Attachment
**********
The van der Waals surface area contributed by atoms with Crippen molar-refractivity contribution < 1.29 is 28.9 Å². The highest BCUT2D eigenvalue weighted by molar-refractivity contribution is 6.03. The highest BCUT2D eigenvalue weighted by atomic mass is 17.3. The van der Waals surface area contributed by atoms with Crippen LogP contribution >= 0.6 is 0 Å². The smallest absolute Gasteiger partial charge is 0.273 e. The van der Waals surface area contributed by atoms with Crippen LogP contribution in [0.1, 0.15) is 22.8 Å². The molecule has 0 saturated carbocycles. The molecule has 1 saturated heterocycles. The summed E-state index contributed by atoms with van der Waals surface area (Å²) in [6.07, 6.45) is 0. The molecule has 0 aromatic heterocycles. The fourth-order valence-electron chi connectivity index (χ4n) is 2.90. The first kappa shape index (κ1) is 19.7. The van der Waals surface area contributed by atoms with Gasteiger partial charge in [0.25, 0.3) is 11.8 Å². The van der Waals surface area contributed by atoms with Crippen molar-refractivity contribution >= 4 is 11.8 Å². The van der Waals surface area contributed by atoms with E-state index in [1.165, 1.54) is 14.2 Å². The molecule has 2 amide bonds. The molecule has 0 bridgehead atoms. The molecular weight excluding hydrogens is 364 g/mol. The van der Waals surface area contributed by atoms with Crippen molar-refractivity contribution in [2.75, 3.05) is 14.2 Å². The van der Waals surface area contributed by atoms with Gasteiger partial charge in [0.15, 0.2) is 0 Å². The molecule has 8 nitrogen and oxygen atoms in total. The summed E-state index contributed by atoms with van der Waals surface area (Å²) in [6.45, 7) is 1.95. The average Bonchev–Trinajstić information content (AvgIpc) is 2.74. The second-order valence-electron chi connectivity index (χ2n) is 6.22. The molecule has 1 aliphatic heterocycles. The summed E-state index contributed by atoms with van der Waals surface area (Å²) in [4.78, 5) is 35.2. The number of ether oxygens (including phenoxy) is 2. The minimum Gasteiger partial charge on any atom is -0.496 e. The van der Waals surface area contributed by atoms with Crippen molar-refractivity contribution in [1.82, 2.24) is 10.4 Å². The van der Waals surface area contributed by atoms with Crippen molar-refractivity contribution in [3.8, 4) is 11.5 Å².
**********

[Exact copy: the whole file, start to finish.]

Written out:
The van der Waals surface area contributed by atoms with Crippen molar-refractivity contribution < 1.29 is 28.9 Å². The highest BCUT2D eigenvalue weighted by molar-refractivity contribution is 6.03. The highest BCUT2D eigenvalue weighted by atomic mass is 17.3. The van der Waals surface area contributed by atoms with Crippen LogP contribution >= 0.6 is 0 Å². The smallest absolute Gasteiger partial charge is 0.273 e. The van der Waals surface area contributed by atoms with Crippen LogP contribution in [0.1, 0.15) is 22.8 Å². The molecule has 0 saturated carbocycles. The molecule has 1 saturated heterocycles. The summed E-state index contributed by atoms with van der Waals surface area (Å²) in [6.07, 6.45) is 0. The molecule has 0 aromatic heterocycles. The fourth-order valence-electron chi connectivity index (χ4n) is 2.90. The first kappa shape index (κ1) is 19.7. The van der Waals surface area contributed by atoms with Gasteiger partial charge in [0.25, 0.3) is 11.8 Å². The van der Waals surface area contributed by atoms with Crippen molar-refractivity contribution >= 4 is 11.8 Å². The van der Waals surface area contributed by atoms with E-state index in [1.165, 1.54) is 14.2 Å². The molecule has 2 amide bonds. The molecule has 0 bridgehead atoms. The molecular weight excluding hydrogens is 364 g/mol. The van der Waals surface area contributed by atoms with Crippen molar-refractivity contribution in [2.75, 3.05) is 14.2 Å². The van der Waals surface area contributed by atoms with Gasteiger partial charge in [0.15, 0.2) is 0 Å². The molecule has 8 nitrogen and oxygen atoms in total. The summed E-state index contributed by atoms with van der Waals surface area (Å²) in [6.45, 7) is 1.95. The average Bonchev–Trinajstić information content (AvgIpc) is 2.74. The second-order valence-electron chi connectivity index (χ2n) is 6.22. The molecule has 1 aliphatic heterocycles. The summed E-state index contributed by atoms with van der Waals surface area (Å²) in [4.78, 5) is 35.2. The number of ether oxygens (including phenoxy) is 2. The minimum Gasteiger partial charge on any atom is -0.496 e. The van der Waals surface area contributed by atoms with Crippen molar-refractivity contribution in [1.82, 2.24) is 10.4 Å². The van der Waals surface area contributed by atoms with Crippen molar-refractivity contribution in [3.8, 4) is 11.5 Å².